Revision of serum ALT upper limits of normal facilitates assessment of mild liver injury in obese children with non-alcoholic fatty liver disease

Yutian Lu, Qiongdan Wang, Lisha Yu, Xue Rui Yin, Huijie Yang, Xi Xu, Ying Xia, Yue Luo, Ying Peng, Qigui Yu, Zhanguo Chen, Jian Yu, Meimei Lai, Nan Wu, Xiao Ben Pan, Xiaoqun Zheng

Research output: Contribution to journalArticlepeer-review

Abstract

Background: The serum alanine aminotransferase (ALT) level is a critical parameter for evaluating liver injury in non-alcoholic fatty liver disease (NAFLD). However, the currently accepted upper limits of normal (ULN) for serum ALT (ULN-ALT) are debated, as they may be excessively high. Methods: A total of 1638 children aged 6-16 years, comprising 507 children with normal BMI (500 healthy children and 7 children with NAFLD), 199 overweight children, and 932 obese children, were included in the analysis. We re-evaluated the ULN-ALT in 500 healthy Chinese children using the 95th percentiles of serum ALT levels as revised ULN-ALT. Fatty liver was identified by ultrasound examination. Results: Significant positive correlations between serum ALT levels and body mass index (BMI) were detected in overweight boys (r =.399, P <.001), obese boys (r =.398, P <.001), and obese girls (r =.392, P <.001). The prevalence percentages of NAFLD were 93.6%, 75.8%, and 37.9% in obese boys with serum ALT levels of >50, 25-50, and ≤25 U/L and were 81.6%, 67.9%, and 20.6% in obese girls with serum ALT levels of >40, 20-40, and ≤20 U/L, respectively. Conclusion: Serum ALT levels significantly correlated with abnormal BMI values in children, suggesting a rigorous BMI threshold is needed to establish the cutoffs for serum ULN-ALT in children. Besides, the revised serum ULN-ALT can uncover mild liver injury in obese children with NAFLD.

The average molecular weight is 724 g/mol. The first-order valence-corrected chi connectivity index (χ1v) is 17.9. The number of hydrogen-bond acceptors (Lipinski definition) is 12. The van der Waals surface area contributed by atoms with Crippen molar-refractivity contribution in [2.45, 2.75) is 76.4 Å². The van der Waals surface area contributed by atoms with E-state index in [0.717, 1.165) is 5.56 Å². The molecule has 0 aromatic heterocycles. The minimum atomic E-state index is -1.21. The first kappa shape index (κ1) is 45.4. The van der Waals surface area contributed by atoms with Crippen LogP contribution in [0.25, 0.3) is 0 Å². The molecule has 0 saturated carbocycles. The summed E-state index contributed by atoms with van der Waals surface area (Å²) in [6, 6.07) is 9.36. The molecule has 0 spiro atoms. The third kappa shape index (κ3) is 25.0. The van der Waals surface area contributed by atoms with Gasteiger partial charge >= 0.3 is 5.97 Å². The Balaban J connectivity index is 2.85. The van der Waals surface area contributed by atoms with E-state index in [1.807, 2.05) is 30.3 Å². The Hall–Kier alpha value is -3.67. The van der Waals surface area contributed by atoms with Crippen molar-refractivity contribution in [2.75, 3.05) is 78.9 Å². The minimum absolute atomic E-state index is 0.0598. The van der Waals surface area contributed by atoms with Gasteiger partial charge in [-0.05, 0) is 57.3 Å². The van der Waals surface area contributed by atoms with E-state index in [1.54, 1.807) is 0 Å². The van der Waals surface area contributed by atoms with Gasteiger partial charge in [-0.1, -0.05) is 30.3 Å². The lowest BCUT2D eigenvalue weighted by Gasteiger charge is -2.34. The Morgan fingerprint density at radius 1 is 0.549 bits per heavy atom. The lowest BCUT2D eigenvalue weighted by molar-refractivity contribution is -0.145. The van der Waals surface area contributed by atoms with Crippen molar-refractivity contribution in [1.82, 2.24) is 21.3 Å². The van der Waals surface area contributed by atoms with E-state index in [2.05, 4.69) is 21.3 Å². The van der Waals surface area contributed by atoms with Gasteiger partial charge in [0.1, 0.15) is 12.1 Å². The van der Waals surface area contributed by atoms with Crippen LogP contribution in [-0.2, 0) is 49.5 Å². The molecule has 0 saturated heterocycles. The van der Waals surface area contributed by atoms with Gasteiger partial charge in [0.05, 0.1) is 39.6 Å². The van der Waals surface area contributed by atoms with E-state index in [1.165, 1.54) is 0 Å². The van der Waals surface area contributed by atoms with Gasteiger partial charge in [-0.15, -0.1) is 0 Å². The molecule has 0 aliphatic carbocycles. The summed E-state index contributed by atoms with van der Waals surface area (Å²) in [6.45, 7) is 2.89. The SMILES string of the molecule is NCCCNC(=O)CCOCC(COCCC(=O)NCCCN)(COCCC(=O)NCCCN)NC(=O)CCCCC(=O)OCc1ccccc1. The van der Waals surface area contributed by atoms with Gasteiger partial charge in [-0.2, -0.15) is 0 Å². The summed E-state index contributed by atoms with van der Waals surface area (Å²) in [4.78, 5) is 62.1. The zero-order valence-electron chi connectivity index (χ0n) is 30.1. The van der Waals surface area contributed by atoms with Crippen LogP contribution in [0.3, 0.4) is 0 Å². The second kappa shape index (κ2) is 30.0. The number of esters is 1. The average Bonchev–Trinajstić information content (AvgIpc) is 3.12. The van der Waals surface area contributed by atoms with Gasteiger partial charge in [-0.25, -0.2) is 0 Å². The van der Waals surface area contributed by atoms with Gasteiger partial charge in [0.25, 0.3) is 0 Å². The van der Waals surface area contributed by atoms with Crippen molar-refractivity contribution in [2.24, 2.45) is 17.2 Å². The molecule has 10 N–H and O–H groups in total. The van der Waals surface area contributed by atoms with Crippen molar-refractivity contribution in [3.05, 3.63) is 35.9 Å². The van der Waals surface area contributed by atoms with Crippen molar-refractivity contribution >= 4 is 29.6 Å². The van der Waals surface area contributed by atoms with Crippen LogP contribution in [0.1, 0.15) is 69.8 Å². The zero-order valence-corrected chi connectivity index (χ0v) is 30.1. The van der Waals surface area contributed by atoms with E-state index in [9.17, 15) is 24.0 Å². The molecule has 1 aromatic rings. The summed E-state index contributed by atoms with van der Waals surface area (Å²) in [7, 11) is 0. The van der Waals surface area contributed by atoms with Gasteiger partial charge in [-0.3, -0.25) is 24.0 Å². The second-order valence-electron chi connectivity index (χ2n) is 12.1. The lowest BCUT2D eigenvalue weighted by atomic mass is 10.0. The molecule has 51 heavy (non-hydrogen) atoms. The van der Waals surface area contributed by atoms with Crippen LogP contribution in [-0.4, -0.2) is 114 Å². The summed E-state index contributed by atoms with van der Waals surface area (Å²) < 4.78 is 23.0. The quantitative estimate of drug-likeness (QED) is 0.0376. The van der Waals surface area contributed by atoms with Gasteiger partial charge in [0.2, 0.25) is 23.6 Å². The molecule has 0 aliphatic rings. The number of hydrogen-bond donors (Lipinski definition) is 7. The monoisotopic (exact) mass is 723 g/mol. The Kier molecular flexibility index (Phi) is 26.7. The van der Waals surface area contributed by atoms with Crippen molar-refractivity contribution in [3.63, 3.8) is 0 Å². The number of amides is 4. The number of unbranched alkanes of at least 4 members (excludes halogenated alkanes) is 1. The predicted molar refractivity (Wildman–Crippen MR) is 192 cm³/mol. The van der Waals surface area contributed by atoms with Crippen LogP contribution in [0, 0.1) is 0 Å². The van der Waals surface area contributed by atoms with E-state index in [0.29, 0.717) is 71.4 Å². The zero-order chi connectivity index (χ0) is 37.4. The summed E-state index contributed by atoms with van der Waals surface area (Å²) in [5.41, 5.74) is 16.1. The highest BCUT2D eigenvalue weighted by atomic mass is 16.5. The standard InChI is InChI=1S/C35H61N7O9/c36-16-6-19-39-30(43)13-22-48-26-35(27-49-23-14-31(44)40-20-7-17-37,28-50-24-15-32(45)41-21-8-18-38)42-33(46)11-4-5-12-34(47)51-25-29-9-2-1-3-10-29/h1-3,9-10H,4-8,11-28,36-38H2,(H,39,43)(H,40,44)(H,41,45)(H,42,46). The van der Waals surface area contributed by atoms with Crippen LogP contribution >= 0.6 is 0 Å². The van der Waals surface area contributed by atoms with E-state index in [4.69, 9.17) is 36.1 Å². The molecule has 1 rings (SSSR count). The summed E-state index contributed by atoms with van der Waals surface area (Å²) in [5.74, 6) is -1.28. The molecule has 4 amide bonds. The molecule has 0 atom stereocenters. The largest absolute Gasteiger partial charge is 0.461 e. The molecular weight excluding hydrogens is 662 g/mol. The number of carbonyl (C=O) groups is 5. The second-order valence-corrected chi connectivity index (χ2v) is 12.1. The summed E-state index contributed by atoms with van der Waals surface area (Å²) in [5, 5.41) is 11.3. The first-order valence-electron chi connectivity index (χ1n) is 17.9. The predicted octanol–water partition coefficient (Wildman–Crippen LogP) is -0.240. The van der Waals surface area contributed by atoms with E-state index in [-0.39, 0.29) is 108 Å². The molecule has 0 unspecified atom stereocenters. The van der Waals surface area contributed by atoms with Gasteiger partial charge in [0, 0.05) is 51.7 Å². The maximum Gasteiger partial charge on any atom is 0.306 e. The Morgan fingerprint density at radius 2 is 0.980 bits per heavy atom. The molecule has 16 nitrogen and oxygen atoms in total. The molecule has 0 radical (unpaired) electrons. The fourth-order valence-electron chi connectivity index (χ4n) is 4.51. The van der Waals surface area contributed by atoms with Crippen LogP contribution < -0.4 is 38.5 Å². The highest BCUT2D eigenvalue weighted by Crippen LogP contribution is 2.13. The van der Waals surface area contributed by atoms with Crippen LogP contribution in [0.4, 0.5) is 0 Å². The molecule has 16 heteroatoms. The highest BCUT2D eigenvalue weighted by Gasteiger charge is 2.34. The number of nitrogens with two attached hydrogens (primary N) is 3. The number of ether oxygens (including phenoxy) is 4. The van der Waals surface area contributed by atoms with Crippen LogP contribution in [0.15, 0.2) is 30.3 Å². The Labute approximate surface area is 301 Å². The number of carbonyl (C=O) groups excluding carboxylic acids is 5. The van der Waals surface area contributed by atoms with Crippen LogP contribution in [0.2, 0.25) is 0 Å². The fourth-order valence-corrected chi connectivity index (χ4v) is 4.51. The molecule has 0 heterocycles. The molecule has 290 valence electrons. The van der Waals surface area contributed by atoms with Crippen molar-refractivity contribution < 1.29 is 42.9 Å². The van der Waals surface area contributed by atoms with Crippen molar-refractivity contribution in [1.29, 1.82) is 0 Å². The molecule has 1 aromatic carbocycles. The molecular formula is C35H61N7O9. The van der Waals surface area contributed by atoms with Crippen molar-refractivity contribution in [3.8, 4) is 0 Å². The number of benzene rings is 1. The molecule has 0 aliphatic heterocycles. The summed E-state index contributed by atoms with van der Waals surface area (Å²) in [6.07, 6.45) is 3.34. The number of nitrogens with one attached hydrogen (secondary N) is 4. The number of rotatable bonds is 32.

Original languageEnglish (US)
Article numbere23285
JournalJournal of Clinical Laboratory Analysis
Volume34
Issue number7
DOIs
StatePublished - Jul 1 2020

Keywords

  • alanine aminotransferase
  • body mass index
  • non-alcoholic fatty liver disease
  • upper limit of normal

ASJC Scopus subject areas

  • Immunology and Allergy
  • Hematology
  • Public Health, Environmental and Occupational Health
  • Clinical Biochemistry
  • Medical Laboratory Technology
  • Biochemistry, medical
  • Microbiology (medical)

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